And they cried unto the LORD, and said, We have sinned, because we have forsaken the LORD, and have served Baalim and Ashtaroth: but now deliver us out of the hand of our enemies, and we will serve thee.
And the LORD sent Jerubbaal, and Bedan, and Jephthah, and Samuel, and delivered you out of the hand of your enemies on every side, and ye dwelled safe.
Bedan - No such name occurs among the Judges who delivered Israel. Some versions and commentators read "Barak," the form of the letters of both words being in Hebrew somewhat similar.
And Samuel - There is nothing improper or out of place in Samuel mentioning his own judgeship. It had supplied a remarkable instance of God's deliverance 1 Samuel 7:12-15; and, as it was the last as well as one of the very greatest deliverances, it was natural he should do so. The passage in Hebrews 11:32 is quite as favorable to the mention of Samuel here as to that of "Samson," which some propose to read instead of "Samuel."
And when ye saw that Nahash the king of the children of Ammon came against you, ye said unto me, Nay; but a king shall reign over us: when the LORD your God was your king.
Now therefore behold the king whom ye have chosen, and whom ye have desired! and, behold, the LORD hath set a king over you.
If ye will fear the LORD, and serve him, and obey his voice, and not rebel against the commandment of the LORD, then shall both ye and also the king that reigneth over you continue following the LORD your God:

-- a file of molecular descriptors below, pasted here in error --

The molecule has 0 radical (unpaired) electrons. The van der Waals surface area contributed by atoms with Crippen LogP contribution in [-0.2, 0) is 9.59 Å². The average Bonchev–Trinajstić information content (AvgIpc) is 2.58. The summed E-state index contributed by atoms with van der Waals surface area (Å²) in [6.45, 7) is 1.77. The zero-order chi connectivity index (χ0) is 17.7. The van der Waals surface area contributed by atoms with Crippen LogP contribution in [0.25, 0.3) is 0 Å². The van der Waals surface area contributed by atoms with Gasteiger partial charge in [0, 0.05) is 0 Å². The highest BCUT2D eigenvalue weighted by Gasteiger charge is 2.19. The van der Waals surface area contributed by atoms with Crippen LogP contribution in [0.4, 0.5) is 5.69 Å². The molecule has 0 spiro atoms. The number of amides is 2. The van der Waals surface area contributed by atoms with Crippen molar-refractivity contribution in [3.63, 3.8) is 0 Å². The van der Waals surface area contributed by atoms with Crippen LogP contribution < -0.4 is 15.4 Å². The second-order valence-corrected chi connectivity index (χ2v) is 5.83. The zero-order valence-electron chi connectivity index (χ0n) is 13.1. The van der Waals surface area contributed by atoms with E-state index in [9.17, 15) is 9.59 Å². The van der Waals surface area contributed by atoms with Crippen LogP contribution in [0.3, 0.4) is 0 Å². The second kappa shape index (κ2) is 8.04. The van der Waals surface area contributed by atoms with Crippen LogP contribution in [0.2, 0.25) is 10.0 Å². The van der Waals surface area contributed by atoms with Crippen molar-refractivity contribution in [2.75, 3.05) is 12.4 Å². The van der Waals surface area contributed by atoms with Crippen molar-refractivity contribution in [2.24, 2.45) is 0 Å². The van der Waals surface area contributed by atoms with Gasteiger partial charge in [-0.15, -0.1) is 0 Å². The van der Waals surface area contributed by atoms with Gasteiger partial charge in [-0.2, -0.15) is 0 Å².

But if ye will not obey the voice of the LORD, but rebel against the commandment of the LORD, then shall the hand of the LORD be against you, as it was against your fathers.
Now therefore stand and see this great thing, which the LORD will do before your eyes.
Is it not wheat harvest to day? I will call unto the LORD, and he shall send thunder and rain; that ye may perceive and see that your wickedness is great, which ye have done in the sight of the LORD, in asking you a king.
Wheat harvest - Between May 15 and June 15. Jerome's testimony (that of an eye-witness) "I have never seen rain in the end of June, or in July, in Judaea" is borne out by modern travelers.
So Samuel called unto the LORD; and the LORD sent thunder and rain that day: and all the people greatly feared the LORD and Samuel.
And all the people said unto Samuel, Pray for thy servants unto the LORD thy God, that we die not: for we have added unto all our sins this evil, to ask us a king.
And Samuel said unto the people, Fear not: ye have done all this wickedness: yet turn not aside from following the LORD, but serve the LORD with all your heart;
And turn ye not aside: for then should ye go after vain things, which cannot profit nor deliver; for they are vain.
For the LORD will not forsake his people for his great name's sake: because it hath pleased the LORD to make you his people.
Moreover as for me, God forbid that I should sin against the LORD in ceasing to pray for you: but I will teach you the good and the right way:
Only fear the LORD, and serve him in truth with all your heart: for consider how great things he hath done for you.
But if ye shall still do wickedly, ye shall be consumed, both ye and your king.